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Joseph Holbrooke

Joseph Holbrooke was born on 5 July 1878 in Croydon (England) as Joseph Charles Holbrook. His father was a music teacher and his mother a singer. Joseph Holbrooke learned to play the piano and violin from his father from an early age. In 1893 he began his studies at the Royal Academy of Music under Frederick Corder (composition) and Frederick Westlake (piano). During his student years Joseph Holbrooke also composed his first works with immediate success: He was awarded the Charles Lucas Prize for composition during his last student year in 1897.

 

After finishing his studies Joseph Holbrooke first worked as a piano accompanist and private music teacher. At that time he also changed his name to Holbrooke (adding an e to avoid confusion with his father Joseph Holbrook who still worked as a music teacher as well). In 1901 he won the Lesley Alexander Prize in composition for his Sextet and received an invitation from Granville Bantock to teach at the Birmingham and Midland Institute School of Music. He quit this job only a year later and focused on composing and started his career as a concert pianist. During this decade till the start of World War I Joseph Holbrooke composed several works which received notable performances under such renowned conductors like Henry Wood, Thomas Beecham, Artur Nikisch or Hans Richter. He also won another composition prize for his Fantasie Quartet in 1905.

 

After World War I the compositions of Joseph Holbrooke were performed less and less with a few important exceptions: his opera „The Children of Don“ was performed several times in Vienna (under Felix Weingartner) and Salzburg (under Ludwig Kaiser) in 1923 and his ballet „Aucassin and Nicolette“ was performed over 200 times by the Markova-Dolin Ballet Company in 1935/36. But in general Joseph Holbrooke and his music was mainly neglected in his later years and neither received many concert performances nor was broadcasted through the BBC. He nevertheless continued to compose music and spent much time in revising his older compositions.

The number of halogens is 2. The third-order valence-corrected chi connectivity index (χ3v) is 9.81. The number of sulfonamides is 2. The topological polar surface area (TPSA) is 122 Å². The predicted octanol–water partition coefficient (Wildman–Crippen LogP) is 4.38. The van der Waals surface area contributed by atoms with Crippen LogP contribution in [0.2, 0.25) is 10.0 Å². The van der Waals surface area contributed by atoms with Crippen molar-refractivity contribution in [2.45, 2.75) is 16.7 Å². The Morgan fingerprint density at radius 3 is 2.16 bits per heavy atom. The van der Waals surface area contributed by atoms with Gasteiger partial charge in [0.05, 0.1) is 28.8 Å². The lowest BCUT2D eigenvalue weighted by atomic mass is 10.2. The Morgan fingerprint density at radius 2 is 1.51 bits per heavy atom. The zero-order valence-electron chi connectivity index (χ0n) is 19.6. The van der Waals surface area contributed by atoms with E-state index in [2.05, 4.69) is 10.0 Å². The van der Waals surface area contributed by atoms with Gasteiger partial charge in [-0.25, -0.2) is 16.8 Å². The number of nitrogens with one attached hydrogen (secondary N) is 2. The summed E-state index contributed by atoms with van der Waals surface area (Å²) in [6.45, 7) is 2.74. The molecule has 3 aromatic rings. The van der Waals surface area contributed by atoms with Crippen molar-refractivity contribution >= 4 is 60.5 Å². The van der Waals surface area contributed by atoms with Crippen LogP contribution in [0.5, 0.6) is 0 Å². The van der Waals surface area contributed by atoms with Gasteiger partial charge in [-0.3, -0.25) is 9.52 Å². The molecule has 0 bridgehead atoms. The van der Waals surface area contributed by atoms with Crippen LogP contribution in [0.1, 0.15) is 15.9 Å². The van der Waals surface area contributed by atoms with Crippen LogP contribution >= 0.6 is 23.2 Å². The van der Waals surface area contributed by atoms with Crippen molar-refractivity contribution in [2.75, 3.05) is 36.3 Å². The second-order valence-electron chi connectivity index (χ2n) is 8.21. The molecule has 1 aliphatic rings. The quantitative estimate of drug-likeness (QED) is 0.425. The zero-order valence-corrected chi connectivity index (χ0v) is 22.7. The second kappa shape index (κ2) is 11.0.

Joseph Holbrooke died on 5 August 1958 in London (England).

 

In my archive is the autograph full score and the autograph piano reduction of the composition "Clive of India" by Joseph Holbrooke.

The composition "Clive of India, for brass band" has - like many of the works of Joseph Holbrooke - a manifold history. The work was most likely composed in the early 1920s and titled Dramatic Overture '1914' (or sometimes also called '1914-18'). Later (most likely around 1940) Joseph Holbrooke made a revision of the piece and also retitled it to Dramatic Overture 'Clive of India'. This version was then published by R. Smith & Co. in London.

The composition received several performances, first in its original version and title '1914'. The autograph manuscript shows a handwritten note of Joseph Holbrooke about the years when a broadcast performance took place. The list starts with 1926, which should be the year of the world premiere. According to that note further performances took place in 1928 and 1934.

A widely known performance - often described as the world premiere - was by the Callenders Brass Band conducted by Tom Morgan in 1935, which was broadcasted by the BBC.

The original version '1914' consisted of 6 short movements. After the revision not only the names of the movements were changed but also the last movement was split into 3 smaller parts. The photo on the right shows the title page of the piano reduction and one can clearly notice that the former title '1914' at the top was scratched out and the new title 'Clive of India' was written in pencil below the words 'Dramatic Overture'. Also the movement titles changed from the original "I. The Summons" to "I. The call to Arm" (written in pencil above the first measure). The original and revised movement titles are:

 

original version                     revised version

        '1914'                                'Clive of India'

 

I. The Summons                    I. The Call to Arm

II. The Romance                    II. The Love Romance

III. The Fight                          III. The March to Battle + Victory

IV. The Song                           IV. The Song of Peace

V. The Sadness                       V. Reflection

VI. The Victory                       VI. Preparing for the Return

                                                  VII. The Love Romance

                                                  VIII. The Victor's Return

 

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